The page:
Archives: February 2007
1. A recording (MP3 prefered) I can listen to so I can hear your timing and rhythmic sense.
2. The ability to record your tracks at home or a local studio and send them to me as WAV or AIFF files. Unless you live in or near Mill City, Oregon, this'll have to be a long distance relationship so rudimentary studio chops and a broadband connection are necessary.
3. A complete and utter lack of prima donna bullshit. I will be _heavily_ editing your performance, so if you're one of those "turn up my mic" types, don't even bother.
If all those things are agreeable, hit the contact link above and drop me a line. Conversations about compensation are fine, but if that's your first question, you and I don't have a lot to talk about.
Sorry I didn't post anything else interesting today, but I was glued to Photoshop all damned day working on the UI for our next product. Something a little different this time; as far as I can tell, there isn't another plug out there that will do what this one does. Should be entertaining. I'll post more when we've finalized the design.
I know I'm a Johnny-Come-Lately to this whole Dave Smith thing, but I finally nutted up and bought an Evolver this week. It just showed up, and boy, howdy is this little guy the bomb. I'd have a hard time coming up with a better value-for-money in the music industry than the tabletop Evolver, and that's a fact.
First nice thing I'll note, since I haven't really seen it mentioned in the reviews I read, is the construction quality. It is incredibly rare to be able to buy an electronic music instrument that was actually made in the USA any more, but quite frankly, I've seen other boxes in this price range that were far less capable that were made out of extruded plastic and sheet aluminum, so I fail to see where the cost-cutting comes in to play. This thing is heavy and is made out of thick steel. High quality pots and a nice big display. I have no complaints whatsoever about the build quality. The panel is dense, and maybe a bit tricky to read in a live situation, but that's the only thing I could fault about the package itself.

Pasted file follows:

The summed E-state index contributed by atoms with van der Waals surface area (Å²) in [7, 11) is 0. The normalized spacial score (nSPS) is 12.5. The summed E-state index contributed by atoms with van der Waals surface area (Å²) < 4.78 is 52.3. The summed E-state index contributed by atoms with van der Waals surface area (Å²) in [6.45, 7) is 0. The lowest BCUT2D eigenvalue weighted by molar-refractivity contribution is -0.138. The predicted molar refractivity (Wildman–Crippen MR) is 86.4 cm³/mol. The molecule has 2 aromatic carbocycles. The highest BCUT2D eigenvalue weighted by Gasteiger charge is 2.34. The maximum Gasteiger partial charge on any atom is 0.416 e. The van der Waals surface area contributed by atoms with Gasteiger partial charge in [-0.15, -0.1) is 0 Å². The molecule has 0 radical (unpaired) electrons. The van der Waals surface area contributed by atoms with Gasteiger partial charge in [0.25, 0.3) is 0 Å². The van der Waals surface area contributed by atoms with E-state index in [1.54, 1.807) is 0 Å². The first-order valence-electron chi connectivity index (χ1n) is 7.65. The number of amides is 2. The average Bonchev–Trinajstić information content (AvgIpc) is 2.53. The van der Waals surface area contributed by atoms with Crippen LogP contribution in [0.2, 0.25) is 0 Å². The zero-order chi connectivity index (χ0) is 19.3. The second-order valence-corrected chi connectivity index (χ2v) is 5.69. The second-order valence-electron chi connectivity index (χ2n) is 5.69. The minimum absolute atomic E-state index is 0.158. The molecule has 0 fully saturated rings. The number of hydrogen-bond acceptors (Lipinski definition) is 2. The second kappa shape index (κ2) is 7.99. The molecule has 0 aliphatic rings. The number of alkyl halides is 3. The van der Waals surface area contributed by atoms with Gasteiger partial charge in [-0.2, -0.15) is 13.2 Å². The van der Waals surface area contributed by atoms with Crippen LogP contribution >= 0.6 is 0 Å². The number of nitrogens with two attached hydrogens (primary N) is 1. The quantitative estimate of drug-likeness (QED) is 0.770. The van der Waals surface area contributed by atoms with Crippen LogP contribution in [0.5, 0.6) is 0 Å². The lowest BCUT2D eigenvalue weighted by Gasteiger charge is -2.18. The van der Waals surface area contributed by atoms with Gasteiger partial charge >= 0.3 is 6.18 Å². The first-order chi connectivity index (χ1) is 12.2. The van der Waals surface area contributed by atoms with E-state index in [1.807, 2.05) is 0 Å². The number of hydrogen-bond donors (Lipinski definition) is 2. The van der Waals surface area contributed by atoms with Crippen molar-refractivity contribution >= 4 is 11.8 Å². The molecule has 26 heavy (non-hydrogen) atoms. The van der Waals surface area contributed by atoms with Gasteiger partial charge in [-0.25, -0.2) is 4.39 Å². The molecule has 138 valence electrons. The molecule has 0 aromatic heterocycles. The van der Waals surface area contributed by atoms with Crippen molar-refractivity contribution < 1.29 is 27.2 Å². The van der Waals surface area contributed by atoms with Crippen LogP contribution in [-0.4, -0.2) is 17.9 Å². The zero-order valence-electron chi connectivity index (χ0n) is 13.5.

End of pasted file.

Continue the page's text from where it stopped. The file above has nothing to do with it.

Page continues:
Sound-wise, it is fantastic. The addition of the DCOs and the delay really make it sound contemporary, as opposed to other modern analogs, most of which I am not impressed with. There are some very crafty presets that make use of the feedback path of the on-board delays, and I thought of about 20 songs while I was sifting through the included sounds. In short, that's what a new synth is supposed to do. They don't all do it, that's for sure.
So, I'll have to spend a little time with it to be able to offer actual opinions about signal flow and programmability and such, but for now, it'll set me up just right. I'm fairly happy I bought this. Go buy one now. Seriously. You'll thank me later.
Adam got a fun package from UPS today. It held our trophies that I was supposed to pick up at NAMM. So now I can say "multiple-award-winning" without even a trace of irony, since "multiple" really only means "more than one." Yay.
The Inverse Room website has been redone, with a metric asston of pictures of his fun gear (a lot of which is circuit-bent and/or DIY), plus some new MP3s and such. Go forth.